In Celtic mythology the wild boar was sacred to the goddess Arduinna (of the Ardennes Forest of Belgium and Luxembourg); in some Celtic myths it had the role of leading its hunters to the Otherworld. Considered the fiercest and most dangerous of the hunters’ prey, the wild boar symbolised fearlessness and strength. In the hunt the […]
In Celtic mythology the Salmon of Wisdom were the keepers of all knowledge, which they gained by eating the nuts of the sacred hazel trees. Salmon and trout were often linked to sacred wells and springs, which were places of physical healing and Celtic symbols of spiritual rebirth.
Due to its unique characteristic represented by the cyclical shedding of its skin, the serpent was the Celtic symbol of rebirth and was widely referred as an immortal creature that came to life each year after hibernation, complete with a new skin. The serpent is also both a phallic symbol (it is often seen depicted […]
Sheela na Gig is the name given to a squat, ugly female figure found carved in Celtic stonework, and is most well-known for the fact that she is depicted with exposed and/or grotesquely large genitals, which are often held open with her hands. Throughout the ages Sheela-na-gigs have been a common figure in the stone […]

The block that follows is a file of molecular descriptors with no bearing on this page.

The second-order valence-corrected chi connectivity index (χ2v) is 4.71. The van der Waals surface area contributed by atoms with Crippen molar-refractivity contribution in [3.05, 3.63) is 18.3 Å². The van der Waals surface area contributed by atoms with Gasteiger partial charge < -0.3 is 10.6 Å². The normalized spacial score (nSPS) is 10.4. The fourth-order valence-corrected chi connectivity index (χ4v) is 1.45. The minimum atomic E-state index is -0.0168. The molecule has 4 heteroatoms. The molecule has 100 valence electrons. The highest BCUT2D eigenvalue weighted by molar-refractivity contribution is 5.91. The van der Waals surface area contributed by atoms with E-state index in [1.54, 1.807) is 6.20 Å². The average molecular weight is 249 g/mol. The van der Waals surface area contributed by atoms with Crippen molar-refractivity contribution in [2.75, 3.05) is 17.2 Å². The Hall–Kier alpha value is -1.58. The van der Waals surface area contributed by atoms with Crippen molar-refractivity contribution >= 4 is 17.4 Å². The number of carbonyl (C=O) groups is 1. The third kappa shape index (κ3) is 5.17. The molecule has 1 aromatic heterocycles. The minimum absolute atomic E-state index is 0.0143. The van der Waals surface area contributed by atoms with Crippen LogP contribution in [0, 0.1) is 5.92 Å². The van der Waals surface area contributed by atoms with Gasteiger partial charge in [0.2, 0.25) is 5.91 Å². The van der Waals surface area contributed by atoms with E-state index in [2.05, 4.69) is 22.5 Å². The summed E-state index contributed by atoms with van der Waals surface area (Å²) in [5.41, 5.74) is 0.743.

The mermaid, half-woman, half-fish, is a powerful archetypal figure common to the mythologies and folk legends of many parts of the world. While the various sacred inland springs and wells were believed to be ruled and inhabited by water deities, water sprites and nymphs, the Celtic sea-faring and fishing populations associated the mermaid with the […]
To call the great Celtic goddess Danu mother of the leprechauns might sound strange. The legendary ‘little people’ generally depicted as tiny old men in green coats, in fact, are a far cry from the mysterious early Celtic races with their formidable and often scary deities. Yet in Irish mythology the now world-famous leprechauns are […]